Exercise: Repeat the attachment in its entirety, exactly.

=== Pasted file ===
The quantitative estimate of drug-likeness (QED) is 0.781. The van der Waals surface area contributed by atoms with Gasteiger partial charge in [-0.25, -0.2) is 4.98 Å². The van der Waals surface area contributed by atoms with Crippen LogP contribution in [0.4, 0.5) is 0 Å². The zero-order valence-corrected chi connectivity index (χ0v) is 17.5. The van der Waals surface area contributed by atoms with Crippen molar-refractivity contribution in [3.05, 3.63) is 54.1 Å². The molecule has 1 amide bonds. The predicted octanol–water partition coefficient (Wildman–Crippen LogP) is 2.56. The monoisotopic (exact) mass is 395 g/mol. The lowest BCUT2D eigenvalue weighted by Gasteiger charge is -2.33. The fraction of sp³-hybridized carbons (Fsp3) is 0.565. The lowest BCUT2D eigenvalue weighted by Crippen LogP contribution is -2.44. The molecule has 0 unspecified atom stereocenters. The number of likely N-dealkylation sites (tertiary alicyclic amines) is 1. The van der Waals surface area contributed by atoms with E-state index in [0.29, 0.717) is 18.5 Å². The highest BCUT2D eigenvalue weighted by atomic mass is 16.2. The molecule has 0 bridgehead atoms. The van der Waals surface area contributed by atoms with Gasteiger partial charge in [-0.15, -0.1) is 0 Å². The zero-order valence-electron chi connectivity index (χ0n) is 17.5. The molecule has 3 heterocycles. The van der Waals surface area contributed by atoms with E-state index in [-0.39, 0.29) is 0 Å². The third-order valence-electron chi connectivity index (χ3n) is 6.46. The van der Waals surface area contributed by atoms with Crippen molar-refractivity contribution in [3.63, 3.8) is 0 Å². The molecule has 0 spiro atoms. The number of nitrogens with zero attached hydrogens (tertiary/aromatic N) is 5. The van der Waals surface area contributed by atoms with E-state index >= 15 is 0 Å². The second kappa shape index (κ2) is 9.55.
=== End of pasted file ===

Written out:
The quantitative estimate of drug-likeness (QED) is 0.781. The van der Waals surface area contributed by atoms with Gasteiger partial charge in [-0.25, -0.2) is 4.98 Å². The van der Waals surface area contributed by atoms with Crippen LogP contribution in [0.4, 0.5) is 0 Å². The zero-order valence-corrected chi connectivity index (χ0v) is 17.5. The van der Waals surface area contributed by atoms with Crippen molar-refractivity contribution in [3.05, 3.63) is 54.1 Å². The molecule has 1 amide bonds. The predicted octanol–water partition coefficient (Wildman–Crippen LogP) is 2.56. The monoisotopic (exact) mass is 395 g/mol. The lowest BCUT2D eigenvalue weighted by Gasteiger charge is -2.33. The fraction of sp³-hybridized carbons (Fsp3) is 0.565. The lowest BCUT2D eigenvalue weighted by Crippen LogP contribution is -2.44. The molecule has 0 unspecified atom stereocenters. The number of likely N-dealkylation sites (tertiary alicyclic amines) is 1. The van der Waals surface area contributed by atoms with E-state index in [0.29, 0.717) is 18.5 Å². The highest BCUT2D eigenvalue weighted by atomic mass is 16.2. The molecule has 0 bridgehead atoms. The van der Waals surface area contributed by atoms with Gasteiger partial charge in [-0.15, -0.1) is 0 Å². The zero-order valence-electron chi connectivity index (χ0n) is 17.5. The molecule has 3 heterocycles. The van der Waals surface area contributed by atoms with E-state index in [-0.39, 0.29) is 0 Å². The third-order valence-electron chi connectivity index (χ3n) is 6.46. The van der Waals surface area contributed by atoms with Crippen molar-refractivity contribution in [3.63, 3.8) is 0 Å². The molecule has 0 spiro atoms. The number of nitrogens with zero attached hydrogens (tertiary/aromatic N) is 5. The van der Waals surface area contributed by atoms with E-state index >= 15 is 0 Å². The second kappa shape index (κ2) is 9.55.